A writer has so many decisions to make when plotting and outlining a story. Will they write in first-person or third-person? We won’t even mention the dreaded second-person option. Will the voice be limited or omniscient? Who is the main character? What is their motivation? What is the first, second, and third act? Will it follow the traditional first, second, third act formula? Will the writing be filled with prose or be more straight forward?

There are so many things to consider!

A writer wants to outline and plot well (a “plotter”) unless they fly by the seat of their pants (a “pantser”). Or both, if they’re a “plantser.” They want to flesh out their characters and make them complex. They want to world-build, define the rules that make their unique world work. A writer will need to decide on a catalyst and climax for their story.

They’ll want to craft a killer first line if possible.

However, the one thing I want to talk about most today is multiple POVs (point of views). It’s a topic that’s discussed quite often in the writing community and sparks lively debate quite often. Multiple POV storytelling only works if a writer chooses to write in first-person POV. This is because a writer alternates between characters’ POVs, passing information to the reader through the lens of the character, to tell and progress the story. That’s mostly impossible to do unless the writer is working in first-person.

A lot of writers don’t like multiple POV. Or they feel there should be a limit on how many POVs a story has.

I’ve been known to write multiple POV first-person often. JUST A DUMB SURFER DUDE trilogy and A TREMENDOUS AMOUNT OF NORMAL are two that immediately come to mind. However, I can see how writers feel that multiple POV doesn’t work well.

Each character has to have a unique voice. A reader needs to be able to feel like they’re stepping into a new mindset with each change of POV. The voice of each character should be distinct and easily distinguishable when a new POV begins. Each chapter should move the story along, not stop it so the new character reiterates what just happened, but through their lens.

It’s a difficult thing to accomplish at times.

Where a lot of writers go wrong is that they try to have each character describe themselves and help the reader become familiar with their unique personality when they write in their voice. This is why a lot of writers feel that it isn’t a great device for writing a story. It slows things down, seems like information is being repeated, and info-dumping happens quite often.

This is because writers often forget that readers get to know a character best by how they view the world around them. Readers learn more about a character through their actions than what they say or think.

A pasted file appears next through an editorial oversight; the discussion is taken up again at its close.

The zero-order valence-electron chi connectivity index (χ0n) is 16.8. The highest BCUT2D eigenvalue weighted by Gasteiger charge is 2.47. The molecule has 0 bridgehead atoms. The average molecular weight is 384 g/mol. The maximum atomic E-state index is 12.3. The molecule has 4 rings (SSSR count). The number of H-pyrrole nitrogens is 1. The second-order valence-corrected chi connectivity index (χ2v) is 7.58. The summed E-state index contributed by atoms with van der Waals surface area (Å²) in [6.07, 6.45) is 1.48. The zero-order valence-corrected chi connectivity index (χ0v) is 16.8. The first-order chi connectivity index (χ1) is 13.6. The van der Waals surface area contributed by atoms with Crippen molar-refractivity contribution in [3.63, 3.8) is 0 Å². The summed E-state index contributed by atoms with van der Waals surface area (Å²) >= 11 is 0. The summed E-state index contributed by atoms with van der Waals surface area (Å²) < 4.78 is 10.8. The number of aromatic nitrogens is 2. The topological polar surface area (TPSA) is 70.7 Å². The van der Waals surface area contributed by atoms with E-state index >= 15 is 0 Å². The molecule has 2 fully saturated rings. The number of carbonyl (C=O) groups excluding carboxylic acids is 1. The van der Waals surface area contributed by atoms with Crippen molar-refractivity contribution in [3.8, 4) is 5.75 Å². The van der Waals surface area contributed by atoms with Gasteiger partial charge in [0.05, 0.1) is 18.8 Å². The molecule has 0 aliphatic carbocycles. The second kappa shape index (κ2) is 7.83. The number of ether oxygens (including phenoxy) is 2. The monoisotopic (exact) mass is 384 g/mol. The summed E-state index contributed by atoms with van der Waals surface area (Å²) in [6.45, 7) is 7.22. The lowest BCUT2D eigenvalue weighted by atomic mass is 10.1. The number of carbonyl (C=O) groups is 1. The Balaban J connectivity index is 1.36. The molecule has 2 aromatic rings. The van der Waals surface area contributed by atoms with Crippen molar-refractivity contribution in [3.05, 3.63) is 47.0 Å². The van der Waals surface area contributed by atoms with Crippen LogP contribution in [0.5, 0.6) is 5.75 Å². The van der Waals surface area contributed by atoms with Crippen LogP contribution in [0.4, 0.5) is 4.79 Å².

When writing multiple POV, it’s important that each new chapter that switches to a new POV gives forward momentum to the story.

The only way to do this is to understand that each character has to show us who they are and what is going on by the thoughts they have about the world around them and how they act and react to the world around them. Each character shouldn’t spend copious time describing their physicality or backstory. They shouldn’t be trying to get the reader to understand who they are by what they think of themselves, but by what they think of the world around them.

What’s more interesting and engaging? A character telling you what they had for breakfast and what they’re going to wear to school…or their thoughts on the jerk two desks over who bullied them yesterday?

One of these things moves us forward in the story and fleshes out characters. The other does not.

What is more helpful in understanding the world build and characters? The character telling you the path they walk home each day…or why they walk that path each day?

When writing multiple POV, each character thought and spoken word has to have even more purpose than when writing single POV or third-person. More than that, each character thought, word spoken, or action committed should help flesh out the character in the readers’ minds.

Multiple POV is the ultimate “show don’t tell” situation in writing a story. If you have more than one character’s perspective to give, you can’t fill up pages with useless nonsense. You’re essentially telling a full story from two or more perspectives, so each word has to mean something in order to also be as succinct as possible.

If a world built by an author is really fascinating–such as in Sci-Fi or Fantasy novels–readers sometimes don’t mind slight info-dumping. However, with novels that take place in the real world–present day–this is just an annoyance and a waste of time.

Find your characters’ voices, understand how they act and react, and keep the story moving forward while making each word matter.

Tremendous Love & Thanks,